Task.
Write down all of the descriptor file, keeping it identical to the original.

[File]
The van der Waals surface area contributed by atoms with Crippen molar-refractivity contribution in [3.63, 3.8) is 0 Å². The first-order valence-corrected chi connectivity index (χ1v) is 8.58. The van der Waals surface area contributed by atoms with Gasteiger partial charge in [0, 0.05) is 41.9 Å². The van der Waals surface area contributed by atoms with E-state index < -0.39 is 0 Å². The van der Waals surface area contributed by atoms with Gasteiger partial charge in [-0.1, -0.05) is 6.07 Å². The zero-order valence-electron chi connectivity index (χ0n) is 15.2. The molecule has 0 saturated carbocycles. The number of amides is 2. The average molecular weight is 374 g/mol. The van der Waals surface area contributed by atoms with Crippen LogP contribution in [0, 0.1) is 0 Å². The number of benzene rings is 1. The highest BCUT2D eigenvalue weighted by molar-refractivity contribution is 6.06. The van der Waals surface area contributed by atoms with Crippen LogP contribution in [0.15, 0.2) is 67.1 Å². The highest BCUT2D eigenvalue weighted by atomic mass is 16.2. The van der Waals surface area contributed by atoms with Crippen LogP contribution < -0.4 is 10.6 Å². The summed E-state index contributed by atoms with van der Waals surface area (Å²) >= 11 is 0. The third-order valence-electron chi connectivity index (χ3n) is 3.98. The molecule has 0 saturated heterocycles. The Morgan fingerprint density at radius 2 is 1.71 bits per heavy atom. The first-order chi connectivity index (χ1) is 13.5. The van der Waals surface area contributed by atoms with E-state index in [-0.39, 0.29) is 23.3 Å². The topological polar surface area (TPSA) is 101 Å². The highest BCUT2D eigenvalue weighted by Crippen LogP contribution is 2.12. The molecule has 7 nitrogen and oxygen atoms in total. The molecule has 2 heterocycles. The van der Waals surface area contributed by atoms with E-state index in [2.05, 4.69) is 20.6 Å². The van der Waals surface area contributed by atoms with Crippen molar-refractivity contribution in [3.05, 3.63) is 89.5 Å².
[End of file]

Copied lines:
The van der Waals surface area contributed by atoms with Crippen molar-refractivity contribution in [3.63, 3.8) is 0 Å². The first-order valence-corrected chi connectivity index (χ1v) is 8.58. The van der Waals surface area contributed by atoms with Gasteiger partial charge in [0, 0.05) is 41.9 Å². The van der Waals surface area contributed by atoms with E-state index < -0.39 is 0 Å². The van der Waals surface area contributed by atoms with Gasteiger partial charge in [-0.1, -0.05) is 6.07 Å². The zero-order valence-electron chi connectivity index (χ0n) is 15.2. The molecule has 0 saturated carbocycles. The number of amides is 2. The average molecular weight is 374 g/mol. The van der Waals surface area contributed by atoms with Crippen LogP contribution in [0, 0.1) is 0 Å². The number of benzene rings is 1. The highest BCUT2D eigenvalue weighted by molar-refractivity contribution is 6.06. The van der Waals surface area contributed by atoms with Crippen LogP contribution in [0.15, 0.2) is 67.1 Å². The highest BCUT2D eigenvalue weighted by atomic mass is 16.2. The van der Waals surface area contributed by atoms with Crippen LogP contribution < -0.4 is 10.6 Å². The summed E-state index contributed by atoms with van der Waals surface area (Å²) >= 11 is 0. The third-order valence-electron chi connectivity index (χ3n) is 3.98. The molecule has 0 saturated heterocycles. The Morgan fingerprint density at radius 2 is 1.71 bits per heavy atom. The first-order chi connectivity index (χ1) is 13.5. The van der Waals surface area contributed by atoms with E-state index in [-0.39, 0.29) is 23.3 Å². The topological polar surface area (TPSA) is 101 Å². The highest BCUT2D eigenvalue weighted by Crippen LogP contribution is 2.12. The molecule has 7 nitrogen and oxygen atoms in total. The molecule has 2 heterocycles. The van der Waals surface area contributed by atoms with E-state index in [2.05, 4.69) is 20.6 Å². The van der Waals surface area contributed by atoms with Crippen molar-refractivity contribution in [3.05, 3.63) is 89.5 Å².